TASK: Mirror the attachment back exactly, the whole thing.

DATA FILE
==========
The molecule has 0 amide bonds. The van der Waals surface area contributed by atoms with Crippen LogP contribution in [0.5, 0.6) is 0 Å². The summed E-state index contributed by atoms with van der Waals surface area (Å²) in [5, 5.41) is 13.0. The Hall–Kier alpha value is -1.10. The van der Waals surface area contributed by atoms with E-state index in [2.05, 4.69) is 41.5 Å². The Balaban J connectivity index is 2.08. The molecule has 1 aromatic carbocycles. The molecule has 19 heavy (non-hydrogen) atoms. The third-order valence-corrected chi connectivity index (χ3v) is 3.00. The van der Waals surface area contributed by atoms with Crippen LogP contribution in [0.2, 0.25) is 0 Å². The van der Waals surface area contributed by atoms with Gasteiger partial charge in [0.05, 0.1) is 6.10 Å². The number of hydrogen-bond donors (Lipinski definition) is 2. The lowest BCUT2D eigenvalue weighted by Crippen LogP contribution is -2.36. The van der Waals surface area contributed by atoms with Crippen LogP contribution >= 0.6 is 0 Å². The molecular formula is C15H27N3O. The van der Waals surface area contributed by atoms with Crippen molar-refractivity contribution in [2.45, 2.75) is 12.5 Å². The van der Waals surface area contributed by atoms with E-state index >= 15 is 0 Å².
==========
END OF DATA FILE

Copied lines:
The molecule has 0 amide bonds. The van der Waals surface area contributed by atoms with Crippen LogP contribution in [0.5, 0.6) is 0 Å². The summed E-state index contributed by atoms with van der Waals surface area (Å²) in [5, 5.41) is 13.0. The Hall–Kier alpha value is -1.10. The van der Waals surface area contributed by atoms with E-state index in [2.05, 4.69) is 41.5 Å². The Balaban J connectivity index is 2.08. The molecule has 1 aromatic carbocycles. The molecule has 19 heavy (non-hydrogen) atoms. The third-order valence-corrected chi connectivity index (χ3v) is 3.00. The van der Waals surface area contributed by atoms with Crippen LogP contribution in [0.2, 0.25) is 0 Å². The van der Waals surface area contributed by atoms with Gasteiger partial charge in [0.05, 0.1) is 6.10 Å². The number of hydrogen-bond donors (Lipinski definition) is 2. The lowest BCUT2D eigenvalue weighted by Crippen LogP contribution is -2.36. The van der Waals surface area contributed by atoms with Crippen LogP contribution >= 0.6 is 0 Å². The molecular formula is C15H27N3O. The van der Waals surface area contributed by atoms with Crippen molar-refractivity contribution in [2.45, 2.75) is 12.5 Å². The van der Waals surface area contributed by atoms with E-state index >= 15 is 0 Å².